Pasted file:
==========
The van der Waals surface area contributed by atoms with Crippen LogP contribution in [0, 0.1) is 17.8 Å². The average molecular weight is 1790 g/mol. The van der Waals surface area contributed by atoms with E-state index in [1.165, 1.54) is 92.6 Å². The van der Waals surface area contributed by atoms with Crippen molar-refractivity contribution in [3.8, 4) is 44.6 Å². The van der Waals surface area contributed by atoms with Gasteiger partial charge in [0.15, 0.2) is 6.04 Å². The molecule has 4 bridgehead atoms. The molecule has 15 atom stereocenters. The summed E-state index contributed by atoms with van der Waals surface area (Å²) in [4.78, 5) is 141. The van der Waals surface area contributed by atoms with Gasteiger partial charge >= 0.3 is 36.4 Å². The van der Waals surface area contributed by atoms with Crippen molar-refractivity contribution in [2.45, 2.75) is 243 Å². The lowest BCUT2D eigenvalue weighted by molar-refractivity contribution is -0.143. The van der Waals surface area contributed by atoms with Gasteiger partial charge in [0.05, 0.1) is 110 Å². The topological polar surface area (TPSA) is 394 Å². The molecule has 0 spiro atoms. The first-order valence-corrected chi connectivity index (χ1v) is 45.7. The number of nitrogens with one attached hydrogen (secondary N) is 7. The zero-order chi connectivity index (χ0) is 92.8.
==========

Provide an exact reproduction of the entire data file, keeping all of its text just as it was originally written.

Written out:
The van der Waals surface area contributed by atoms with Crippen LogP contribution in [0, 0.1) is 17.8 Å². The average molecular weight is 1790 g/mol. The van der Waals surface area contributed by atoms with E-state index in [1.165, 1.54) is 92.6 Å². The van der Waals surface area contributed by atoms with Crippen molar-refractivity contribution in [3.8, 4) is 44.6 Å². The van der Waals surface area contributed by atoms with Gasteiger partial charge in [0.15, 0.2) is 6.04 Å². The molecule has 4 bridgehead atoms. The molecule has 15 atom stereocenters. The summed E-state index contributed by atoms with van der Waals surface area (Å²) in [4.78, 5) is 141. The van der Waals surface area contributed by atoms with Gasteiger partial charge >= 0.3 is 36.4 Å². The van der Waals surface area contributed by atoms with Crippen molar-refractivity contribution in [2.45, 2.75) is 243 Å². The lowest BCUT2D eigenvalue weighted by molar-refractivity contribution is -0.143. The van der Waals surface area contributed by atoms with Gasteiger partial charge in [0.05, 0.1) is 110 Å². The topological polar surface area (TPSA) is 394 Å². The molecule has 0 spiro atoms. The first-order valence-corrected chi connectivity index (χ1v) is 45.7. The number of nitrogens with one attached hydrogen (secondary N) is 7. The zero-order chi connectivity index (χ0) is 92.8.